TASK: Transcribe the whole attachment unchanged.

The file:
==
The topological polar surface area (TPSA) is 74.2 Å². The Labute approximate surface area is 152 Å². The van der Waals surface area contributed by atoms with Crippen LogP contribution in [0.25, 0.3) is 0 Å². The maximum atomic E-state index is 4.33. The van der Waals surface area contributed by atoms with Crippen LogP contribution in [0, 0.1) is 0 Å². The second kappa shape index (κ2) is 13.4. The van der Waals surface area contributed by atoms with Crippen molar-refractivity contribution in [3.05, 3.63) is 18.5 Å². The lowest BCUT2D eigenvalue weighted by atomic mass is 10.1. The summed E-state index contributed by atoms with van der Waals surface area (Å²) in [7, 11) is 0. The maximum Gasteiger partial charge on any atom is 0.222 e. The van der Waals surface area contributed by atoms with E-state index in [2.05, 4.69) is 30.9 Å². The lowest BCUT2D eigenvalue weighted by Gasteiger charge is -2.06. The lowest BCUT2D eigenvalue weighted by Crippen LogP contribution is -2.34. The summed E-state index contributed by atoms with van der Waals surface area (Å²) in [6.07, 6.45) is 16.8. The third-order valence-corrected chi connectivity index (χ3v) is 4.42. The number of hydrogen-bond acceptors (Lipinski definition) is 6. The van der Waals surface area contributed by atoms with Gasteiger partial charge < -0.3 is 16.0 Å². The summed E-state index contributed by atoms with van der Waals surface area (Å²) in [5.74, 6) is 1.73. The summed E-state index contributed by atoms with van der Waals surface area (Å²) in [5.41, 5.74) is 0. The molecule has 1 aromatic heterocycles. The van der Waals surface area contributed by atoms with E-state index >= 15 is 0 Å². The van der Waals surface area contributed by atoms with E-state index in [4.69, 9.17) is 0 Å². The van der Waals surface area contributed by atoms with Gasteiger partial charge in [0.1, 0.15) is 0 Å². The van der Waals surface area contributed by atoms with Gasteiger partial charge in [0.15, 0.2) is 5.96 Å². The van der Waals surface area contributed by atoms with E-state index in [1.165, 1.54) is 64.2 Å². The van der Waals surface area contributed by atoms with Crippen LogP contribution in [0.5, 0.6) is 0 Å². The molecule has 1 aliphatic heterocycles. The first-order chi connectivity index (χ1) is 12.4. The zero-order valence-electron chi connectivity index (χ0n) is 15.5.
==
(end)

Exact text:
The topological polar surface area (TPSA) is 74.2 Å². The Labute approximate surface area is 152 Å². The van der Waals surface area contributed by atoms with Crippen LogP contribution in [0.25, 0.3) is 0 Å². The maximum atomic E-state index is 4.33. The van der Waals surface area contributed by atoms with Crippen LogP contribution in [0, 0.1) is 0 Å². The second kappa shape index (κ2) is 13.4. The van der Waals surface area contributed by atoms with Crippen molar-refractivity contribution in [3.05, 3.63) is 18.5 Å². The lowest BCUT2D eigenvalue weighted by atomic mass is 10.1. The summed E-state index contributed by atoms with van der Waals surface area (Å²) in [7, 11) is 0. The maximum Gasteiger partial charge on any atom is 0.222 e. The van der Waals surface area contributed by atoms with E-state index in [2.05, 4.69) is 30.9 Å². The lowest BCUT2D eigenvalue weighted by Gasteiger charge is -2.06. The lowest BCUT2D eigenvalue weighted by Crippen LogP contribution is -2.34. The summed E-state index contributed by atoms with van der Waals surface area (Å²) in [6.07, 6.45) is 16.8. The third-order valence-corrected chi connectivity index (χ3v) is 4.42. The number of hydrogen-bond acceptors (Lipinski definition) is 6. The van der Waals surface area contributed by atoms with Gasteiger partial charge < -0.3 is 16.0 Å². The summed E-state index contributed by atoms with van der Waals surface area (Å²) in [5.74, 6) is 1.73. The summed E-state index contributed by atoms with van der Waals surface area (Å²) in [5.41, 5.74) is 0. The molecule has 1 aromatic heterocycles. The van der Waals surface area contributed by atoms with E-state index >= 15 is 0 Å². The van der Waals surface area contributed by atoms with E-state index in [4.69, 9.17) is 0 Å². The van der Waals surface area contributed by atoms with Gasteiger partial charge in [0.1, 0.15) is 0 Å². The van der Waals surface area contributed by atoms with Gasteiger partial charge in [0.15, 0.2) is 5.96 Å². The van der Waals surface area contributed by atoms with E-state index in [1.165, 1.54) is 64.2 Å². The van der Waals surface area contributed by atoms with Crippen LogP contribution in [0.5, 0.6) is 0 Å². The molecule has 1 aliphatic heterocycles. The first-order chi connectivity index (χ1) is 12.4. The zero-order valence-electron chi connectivity index (χ0n) is 15.5.